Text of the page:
Create a New User on macOS from the Terminal Command Line



  • Managing Users in macOS can be a bit challenging, but it can be done if we understand the steps involved. Unlike traditional UNIX systems, Mac OSX and macOS do not keep all users in the /etc/passwd system. Only system accounts are kept there.

    In macOS we use dscl or the Directory Service Command Line utility to manipulate user accounts. In this example, we will walk through creating a completely new user, setting their details, adding them to the "admin" group (giving them the ability to use sudo to manage the system), and setting their password.

    First the full example, then we will break it down:

    sudo dscl . -create /Users/sally
    sudo dscl . -create /Users/sally UserShell /bin/bash
    sudo dscl . -create /Users/sally RealName "Sally Brown"
    sudo dscl . -create /Users/sally UniqueID 503
    sudo dscl . -create /Users/sally PrimaryGroupID 503
    sudo dscl . -create /Users/sally NFSHomeDirectory /Local/Users/sally
    sudo dscl . -passwd /Users/sally mySecretPassword
    sudo dscl . -append /Groups/admin GroupMembership sally
    

    That's decently self explanatory. But we will go line by line and explain what is happening.

    First, we create the user "container" for the account:

    sudo dscl . -create /Users/sally
    

    Next, we set the user's shell. We use bash in this example. The macOS default is /bin/tcsh and the most recommended shell is /bin/zsh.

    sudo dscl . -create /Users/sally UserShell /bin/bash
    

    Next, we set the actual name of the account user.

    sudo dscl . -create /Users/sally RealName "Sally Brown"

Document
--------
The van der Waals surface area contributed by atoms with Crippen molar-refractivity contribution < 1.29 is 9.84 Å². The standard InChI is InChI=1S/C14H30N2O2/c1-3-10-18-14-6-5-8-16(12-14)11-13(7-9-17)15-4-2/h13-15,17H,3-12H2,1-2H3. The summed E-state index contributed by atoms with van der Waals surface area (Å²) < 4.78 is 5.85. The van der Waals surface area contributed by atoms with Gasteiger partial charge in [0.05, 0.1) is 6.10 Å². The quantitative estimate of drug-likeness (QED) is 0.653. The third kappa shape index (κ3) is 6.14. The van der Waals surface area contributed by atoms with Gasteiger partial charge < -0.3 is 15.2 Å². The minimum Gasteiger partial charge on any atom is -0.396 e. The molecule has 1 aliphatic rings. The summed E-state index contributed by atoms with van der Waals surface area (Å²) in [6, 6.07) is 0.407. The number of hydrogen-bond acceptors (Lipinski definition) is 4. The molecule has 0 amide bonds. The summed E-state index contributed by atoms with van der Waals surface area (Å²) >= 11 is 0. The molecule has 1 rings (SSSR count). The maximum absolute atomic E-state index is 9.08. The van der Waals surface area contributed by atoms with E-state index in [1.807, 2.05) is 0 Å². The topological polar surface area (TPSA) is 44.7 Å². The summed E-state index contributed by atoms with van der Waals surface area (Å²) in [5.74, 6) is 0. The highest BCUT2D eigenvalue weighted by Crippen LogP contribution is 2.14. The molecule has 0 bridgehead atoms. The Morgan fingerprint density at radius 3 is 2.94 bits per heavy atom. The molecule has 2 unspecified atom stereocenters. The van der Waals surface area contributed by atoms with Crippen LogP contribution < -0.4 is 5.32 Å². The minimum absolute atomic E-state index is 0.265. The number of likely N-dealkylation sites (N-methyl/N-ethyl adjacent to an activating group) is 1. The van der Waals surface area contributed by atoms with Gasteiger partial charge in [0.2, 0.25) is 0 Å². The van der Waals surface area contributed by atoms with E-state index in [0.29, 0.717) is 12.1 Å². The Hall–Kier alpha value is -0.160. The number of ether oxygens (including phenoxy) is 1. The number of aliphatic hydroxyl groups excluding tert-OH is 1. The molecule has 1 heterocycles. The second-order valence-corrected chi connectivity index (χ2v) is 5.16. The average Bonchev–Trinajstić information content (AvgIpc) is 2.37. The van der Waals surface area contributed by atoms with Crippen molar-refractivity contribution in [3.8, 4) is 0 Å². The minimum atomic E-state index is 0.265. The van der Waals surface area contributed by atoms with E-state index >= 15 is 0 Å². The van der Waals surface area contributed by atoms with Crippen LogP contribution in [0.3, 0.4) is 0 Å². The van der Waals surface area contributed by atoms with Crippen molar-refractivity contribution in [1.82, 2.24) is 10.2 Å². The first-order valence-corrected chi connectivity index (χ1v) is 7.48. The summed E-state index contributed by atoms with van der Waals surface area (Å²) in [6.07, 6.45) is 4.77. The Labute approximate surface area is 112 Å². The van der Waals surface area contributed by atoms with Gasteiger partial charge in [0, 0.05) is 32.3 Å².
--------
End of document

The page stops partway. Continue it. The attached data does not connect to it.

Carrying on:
Then we set the unique user ID (uid) for the user. As is typical with UNIX systems, we generally start with 500 for the first user and increment. macOS starts with 501. You will often look up the existing users to see what is available before doing this.

    sudo dscl . -create /Users/sally UniqueID 503
    

    Then we set the primary group ID (gid). It is customary for a normal user to have their own group that matches the ID of their user ID. But this is only a recent tradition and this is actually a very customizable field.

    sudo dscl . -create /Users/sally PrimaryGroupID 503
    

    Next we set a home directory for the user. The name of this field can be confusing as it clearly mentions NFS but we do not use NFS here. This is a vestige of this tool having come from an LDAP background.

    sudo dscl . -create /Users/sally NFSHomeDirectory /Local/Users/sally
    

    Then we have our final required step to set up a working user, setting their password:

    sudo dscl . -passwd /Users/sally mySecretPassword
    

    Our final step that we will show here is optional and only used for accounts that need membership in another group. The most common one would be the admin group which allows access to sudo so that administrative actions can be taken.

    sudo dscl . -append /Groups/admin GroupMembership sally
    



  • It is likely obvious, but as I know that some people are searching for this information, creating administrative users in this way can be done very easily from remote command lines such as ScreenConnect, ConnectWise, MeshCentral, and so forth.